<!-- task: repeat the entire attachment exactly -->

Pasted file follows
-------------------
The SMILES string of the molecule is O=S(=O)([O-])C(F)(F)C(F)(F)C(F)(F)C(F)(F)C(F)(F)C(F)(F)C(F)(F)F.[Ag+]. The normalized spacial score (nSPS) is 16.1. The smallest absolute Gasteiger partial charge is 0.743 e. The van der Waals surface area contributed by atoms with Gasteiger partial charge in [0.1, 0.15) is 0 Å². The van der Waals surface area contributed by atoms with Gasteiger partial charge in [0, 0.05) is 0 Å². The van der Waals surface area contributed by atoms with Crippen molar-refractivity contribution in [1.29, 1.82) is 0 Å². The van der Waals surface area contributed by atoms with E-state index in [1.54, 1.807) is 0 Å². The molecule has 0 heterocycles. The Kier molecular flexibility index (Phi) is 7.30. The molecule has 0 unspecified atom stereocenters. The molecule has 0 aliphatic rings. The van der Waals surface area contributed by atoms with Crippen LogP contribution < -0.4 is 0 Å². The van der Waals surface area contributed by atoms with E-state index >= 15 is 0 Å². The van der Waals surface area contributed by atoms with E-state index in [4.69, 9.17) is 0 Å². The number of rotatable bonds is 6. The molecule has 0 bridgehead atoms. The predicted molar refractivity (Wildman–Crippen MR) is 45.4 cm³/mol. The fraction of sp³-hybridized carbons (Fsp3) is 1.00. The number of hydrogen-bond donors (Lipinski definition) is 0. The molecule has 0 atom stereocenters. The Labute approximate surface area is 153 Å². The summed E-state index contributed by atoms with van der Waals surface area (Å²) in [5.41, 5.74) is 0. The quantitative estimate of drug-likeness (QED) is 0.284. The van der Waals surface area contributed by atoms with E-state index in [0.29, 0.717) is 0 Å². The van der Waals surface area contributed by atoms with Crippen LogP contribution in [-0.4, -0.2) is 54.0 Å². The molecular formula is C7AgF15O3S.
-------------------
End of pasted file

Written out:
The SMILES string of the molecule is O=S(=O)([O-])C(F)(F)C(F)(F)C(F)(F)C(F)(F)C(F)(F)C(F)(F)C(F)(F)F.[Ag+]. The normalized spacial score (nSPS) is 16.1. The smallest absolute Gasteiger partial charge is 0.743 e. The van der Waals surface area contributed by atoms with Gasteiger partial charge in [0.1, 0.15) is 0 Å². The van der Waals surface area contributed by atoms with Gasteiger partial charge in [0, 0.05) is 0 Å². The van der Waals surface area contributed by atoms with Crippen molar-refractivity contribution in [1.29, 1.82) is 0 Å². The van der Waals surface area contributed by atoms with E-state index in [1.54, 1.807) is 0 Å². The molecule has 0 heterocycles. The Kier molecular flexibility index (Phi) is 7.30. The molecule has 0 unspecified atom stereocenters. The molecule has 0 aliphatic rings. The van der Waals surface area contributed by atoms with Crippen LogP contribution < -0.4 is 0 Å². The van der Waals surface area contributed by atoms with E-state index >= 15 is 0 Å². The van der Waals surface area contributed by atoms with E-state index in [4.69, 9.17) is 0 Å². The number of rotatable bonds is 6. The molecule has 0 bridgehead atoms. The predicted molar refractivity (Wildman–Crippen MR) is 45.4 cm³/mol. The fraction of sp³-hybridized carbons (Fsp3) is 1.00. The number of hydrogen-bond donors (Lipinski definition) is 0. The molecule has 0 atom stereocenters. The Labute approximate surface area is 153 Å². The summed E-state index contributed by atoms with van der Waals surface area (Å²) in [5.41, 5.74) is 0. The quantitative estimate of drug-likeness (QED) is 0.284. The van der Waals surface area contributed by atoms with E-state index in [0.29, 0.717) is 0 Å². The van der Waals surface area contributed by atoms with Crippen LogP contribution in [-0.4, -0.2) is 54.0 Å². The molecular formula is C7AgF15O3S.